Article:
After previously showing you that enamel dials can be yours for reasonable prices, today we will continue with porcelain: Not too dissimilar in appearance to enamel, porcelain is not a coating but a fired ceramic. What it has in common with enamel is that it is produced at high temperatures and also has a complex process, so Atelier Wen usually needs five to six attempts to get a usable dial for the watches we would like to present to you today.
Atelier Wen is a little bit special amongst the many microbrands: Instead of relying on Swiss Made, or secretly formworking cheap Miyota movements somewhere in China, they are transparent of the origin of the watch being from China, and celebrate the craft and materials for which neither China itself, nor the wearers of Atelier Wen watches, should be ashamed.
The shape of the case and the diameter of 39mm, as well as the design of the numerals and the leaf-shaped hands, are reminiscent of chronometers from the middle of the last century, and represent the European-French DNA of the brand. The dial, on the other hand, celebrates Chinese aesthetics: the porcelain dial is a brilliant white – it is the star attraction of the watch and is also its namesake: 皓(Hao) stands for flawless white. It is framed by minute indexes whose pattern is on the one hand typically Chinese, but are also somewhat reminiscent of the aforementioned European chronometers. The small seconds display also attracts attention, where you can discover the two characters 酉 (You) and 卯 (Mao). These stand for 5-7 o’clock in the morning and afternoon in the traditional Chinese 12-hour day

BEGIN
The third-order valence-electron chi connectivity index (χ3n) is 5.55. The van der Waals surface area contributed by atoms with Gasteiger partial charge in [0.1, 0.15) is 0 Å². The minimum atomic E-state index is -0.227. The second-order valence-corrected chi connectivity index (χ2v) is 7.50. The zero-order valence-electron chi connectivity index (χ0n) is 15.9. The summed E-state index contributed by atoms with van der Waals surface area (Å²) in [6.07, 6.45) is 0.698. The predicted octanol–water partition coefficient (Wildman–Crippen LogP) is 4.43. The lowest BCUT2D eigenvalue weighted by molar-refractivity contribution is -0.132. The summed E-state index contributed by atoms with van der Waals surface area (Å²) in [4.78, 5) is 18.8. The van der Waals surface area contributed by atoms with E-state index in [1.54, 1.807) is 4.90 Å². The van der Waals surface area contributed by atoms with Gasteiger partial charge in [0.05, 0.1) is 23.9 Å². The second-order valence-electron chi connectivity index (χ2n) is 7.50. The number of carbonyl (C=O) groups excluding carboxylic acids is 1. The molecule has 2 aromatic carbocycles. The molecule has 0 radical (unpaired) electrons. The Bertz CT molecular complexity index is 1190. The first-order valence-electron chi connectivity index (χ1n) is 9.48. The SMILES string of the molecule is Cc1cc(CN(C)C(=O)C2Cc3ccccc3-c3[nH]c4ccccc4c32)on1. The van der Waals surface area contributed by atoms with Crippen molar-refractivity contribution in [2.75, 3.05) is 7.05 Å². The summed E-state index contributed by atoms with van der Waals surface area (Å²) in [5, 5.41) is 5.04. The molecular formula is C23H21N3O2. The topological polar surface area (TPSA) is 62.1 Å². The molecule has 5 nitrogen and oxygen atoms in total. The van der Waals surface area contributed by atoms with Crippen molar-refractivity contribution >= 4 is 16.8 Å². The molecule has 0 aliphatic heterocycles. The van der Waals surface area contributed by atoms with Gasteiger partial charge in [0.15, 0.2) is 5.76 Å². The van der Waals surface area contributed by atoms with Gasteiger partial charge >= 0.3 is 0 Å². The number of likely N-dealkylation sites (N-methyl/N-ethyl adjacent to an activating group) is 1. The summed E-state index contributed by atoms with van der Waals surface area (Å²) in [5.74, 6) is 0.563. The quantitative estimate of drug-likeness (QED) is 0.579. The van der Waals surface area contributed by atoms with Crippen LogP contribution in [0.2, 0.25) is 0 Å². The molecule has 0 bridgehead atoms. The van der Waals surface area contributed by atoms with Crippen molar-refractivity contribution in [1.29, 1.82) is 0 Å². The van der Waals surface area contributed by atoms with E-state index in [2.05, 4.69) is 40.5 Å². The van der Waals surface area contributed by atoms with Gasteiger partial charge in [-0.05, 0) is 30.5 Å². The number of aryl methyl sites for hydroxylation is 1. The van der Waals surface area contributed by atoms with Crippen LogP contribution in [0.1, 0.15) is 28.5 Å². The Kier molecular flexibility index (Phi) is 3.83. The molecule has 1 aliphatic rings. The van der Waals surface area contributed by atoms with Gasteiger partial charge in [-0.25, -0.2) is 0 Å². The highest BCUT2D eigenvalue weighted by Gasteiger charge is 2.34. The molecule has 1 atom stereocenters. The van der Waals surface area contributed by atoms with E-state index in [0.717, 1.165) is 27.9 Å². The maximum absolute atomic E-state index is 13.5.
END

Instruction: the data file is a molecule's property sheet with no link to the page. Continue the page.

The reverse shows a mystical being from the Chinese tradition called Kunpeng, who is neither fish nor bird, not inappropriate for this model’s origin. The movement is the second part of the Chinese DNA: It is a Dandong/Peacock SL-3006, specially made for Atelier Wen in the highest quality level available so far, which can trace its ancestry back to the ETA 2824-2, which is well known here. Almost completely unknown outside of China, Atelier Wen has here a movement which has a very respectable accuracy of +/- 10 seconds per day. and should be relatively easy to maintain even after the end of the two-year warranty, due to the proximity of the ETA movement.
For those who find all this too colourful, don’t worry: there is also the blue version of the Hao, which is also less strict, limited to 250 pieces and is deliberately reminiscent of typical Chinese porcelain through the colour combination.
All of this sounds expensive, but surprisingly, Atelier Wen consistently remains in the three-digit range: the red and green Hao cost a slim US$ 790 including shipping, and even the blue version is only US$ 720. All three can only be purchased directly from the manufacturer.